b. Psychotherapy Sessions
Following the initial intake with Dr. Kury, Ms. Castillo saw Lena Melendez, L.C.S.W. at the Emma L. Bowen Community Service Center on April 27, 2011 for a follow-up psychotherapy appointment. (Tr. 242-51). Notes from additional psychotherapy treatments at the same clinic indicate that Milagros Nunez, LCSW, treated plaintiff on January 3, 2012, January 11, 2012, February 1, 2012, and February 15, 2012. (Id. at 257-65). The records do not indicate whether Ms. Castillo received any treatment between the April 2011 appointment and January 2012.
During the April 27, 2011 visit, Ms. Melendez elaborated on the patient history, clarifying that Ms. Castillo had been raped by a man in his 40s when she was six to seven years old. (Tr. 248). She confirmed that plaintiff has a 6th grade education and documented that she was staying at home, oversleeping, and binge eating. (Id.). Ms. Melendez noted plaintiff's complaints that she "hears voices calling her name... feels people are next to her." (Id. at 249). Ms. Melendez also reported that plaintiff admitted suicidal ideation but denied having made any attempts. (Id. at 245). The treatment notes list as strengths that plaintiff is "domiciled, motivated for treatment, and has some insight into her core issues." (Id. at 250). The notes list as weaknesses that she is "isolated, [has] few social supports, [has suffered] losses, [and has experienced] severe childhood sexual abuse." (Id.). Social isolation, depression, and anxiety were identified as patient's problems. (Id.).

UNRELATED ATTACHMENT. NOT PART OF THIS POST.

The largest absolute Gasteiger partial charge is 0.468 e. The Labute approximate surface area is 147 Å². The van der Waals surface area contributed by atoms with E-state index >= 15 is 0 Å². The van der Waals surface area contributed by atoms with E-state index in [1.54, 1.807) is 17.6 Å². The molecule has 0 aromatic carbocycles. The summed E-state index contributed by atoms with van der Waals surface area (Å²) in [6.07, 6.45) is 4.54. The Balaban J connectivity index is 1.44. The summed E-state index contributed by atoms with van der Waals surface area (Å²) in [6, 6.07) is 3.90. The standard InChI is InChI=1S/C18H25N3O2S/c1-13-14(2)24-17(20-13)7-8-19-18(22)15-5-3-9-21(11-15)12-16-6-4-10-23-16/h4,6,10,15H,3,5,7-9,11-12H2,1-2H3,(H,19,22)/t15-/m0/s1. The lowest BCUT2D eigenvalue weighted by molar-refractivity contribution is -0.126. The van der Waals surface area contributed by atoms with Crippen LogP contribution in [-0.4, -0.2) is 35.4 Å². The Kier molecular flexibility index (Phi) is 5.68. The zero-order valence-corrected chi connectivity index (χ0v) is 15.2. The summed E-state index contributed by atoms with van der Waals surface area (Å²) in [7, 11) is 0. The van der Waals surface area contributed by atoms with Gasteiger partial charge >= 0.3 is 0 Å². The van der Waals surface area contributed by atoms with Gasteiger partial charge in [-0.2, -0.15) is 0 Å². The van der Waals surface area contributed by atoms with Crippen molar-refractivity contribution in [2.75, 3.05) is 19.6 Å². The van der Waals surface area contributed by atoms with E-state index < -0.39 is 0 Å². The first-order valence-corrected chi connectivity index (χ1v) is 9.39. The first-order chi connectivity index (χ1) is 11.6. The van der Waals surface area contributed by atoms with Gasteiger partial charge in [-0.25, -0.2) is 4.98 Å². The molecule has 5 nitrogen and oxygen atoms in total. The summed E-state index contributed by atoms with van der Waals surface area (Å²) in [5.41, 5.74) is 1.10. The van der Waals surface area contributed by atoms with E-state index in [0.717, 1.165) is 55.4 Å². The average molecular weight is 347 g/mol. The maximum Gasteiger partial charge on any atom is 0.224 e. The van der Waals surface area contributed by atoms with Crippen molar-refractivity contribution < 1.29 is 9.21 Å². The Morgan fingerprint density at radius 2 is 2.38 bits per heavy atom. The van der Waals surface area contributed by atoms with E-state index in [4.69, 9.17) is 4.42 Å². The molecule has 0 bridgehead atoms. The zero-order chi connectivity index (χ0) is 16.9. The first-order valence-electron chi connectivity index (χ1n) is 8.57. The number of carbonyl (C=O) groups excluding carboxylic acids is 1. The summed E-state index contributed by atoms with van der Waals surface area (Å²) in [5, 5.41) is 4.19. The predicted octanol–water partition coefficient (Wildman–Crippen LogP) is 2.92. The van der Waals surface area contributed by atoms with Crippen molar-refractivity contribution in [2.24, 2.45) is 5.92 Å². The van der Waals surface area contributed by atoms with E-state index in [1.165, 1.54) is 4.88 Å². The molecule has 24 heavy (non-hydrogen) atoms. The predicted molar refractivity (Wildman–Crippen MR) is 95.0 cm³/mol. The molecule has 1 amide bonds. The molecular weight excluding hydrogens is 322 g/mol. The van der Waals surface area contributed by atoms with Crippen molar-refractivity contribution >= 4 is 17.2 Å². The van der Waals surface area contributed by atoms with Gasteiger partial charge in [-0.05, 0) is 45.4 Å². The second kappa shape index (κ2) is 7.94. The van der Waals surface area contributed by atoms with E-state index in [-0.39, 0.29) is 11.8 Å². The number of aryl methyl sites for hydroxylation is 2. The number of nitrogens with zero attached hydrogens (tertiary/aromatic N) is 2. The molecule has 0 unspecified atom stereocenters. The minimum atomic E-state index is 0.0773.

The next psychotherapy appointment was on December 14, 2011, when Ms. Nunez provided support to plaintiff for an upcoming trip to the Dominican Republic. (Tr. 257). The treatment notes from that session indicated that plaintiff was complying with her medication and was not experiencing side effects. (Id.). Ms. Castillo reported "feeling very nervous" and "suffering from fear of flying, " but explained that she was nonetheless making the trip to visit her son's grave for the first time and to spend time with her grandson from that deceased son. (Id.). Ms. Nunez addressed with plaintiff relaxation exercises and therapy for feelings related to death. (Id.).
A follow-up session on January 3, 2012 centered on plaintiff's depression and anxiety, as well as her concern about her biological father's severe illness. (Tr. 258). The therapy focused on plaintiff's early childhood abandonment. (Id.). A session one week later continued to focus on patient's depression and anxiety, which had been heightened by her father's terminal illness. (Id. at 260). Plaintiff failed to show for an appointment on January 26, 2012. (Id. at 261). On February 1, 2012, Ms. Nunez noted that plaintiff's father had died, and that she "appeared very depressed and tearful. Denied suicidal/homicidal ideations." (Id. at 262). Ms. Castillo expressed deep feelings of depression regarding her son's death and now her father's, and also complained of intense physical pain from arthritis. (Id.).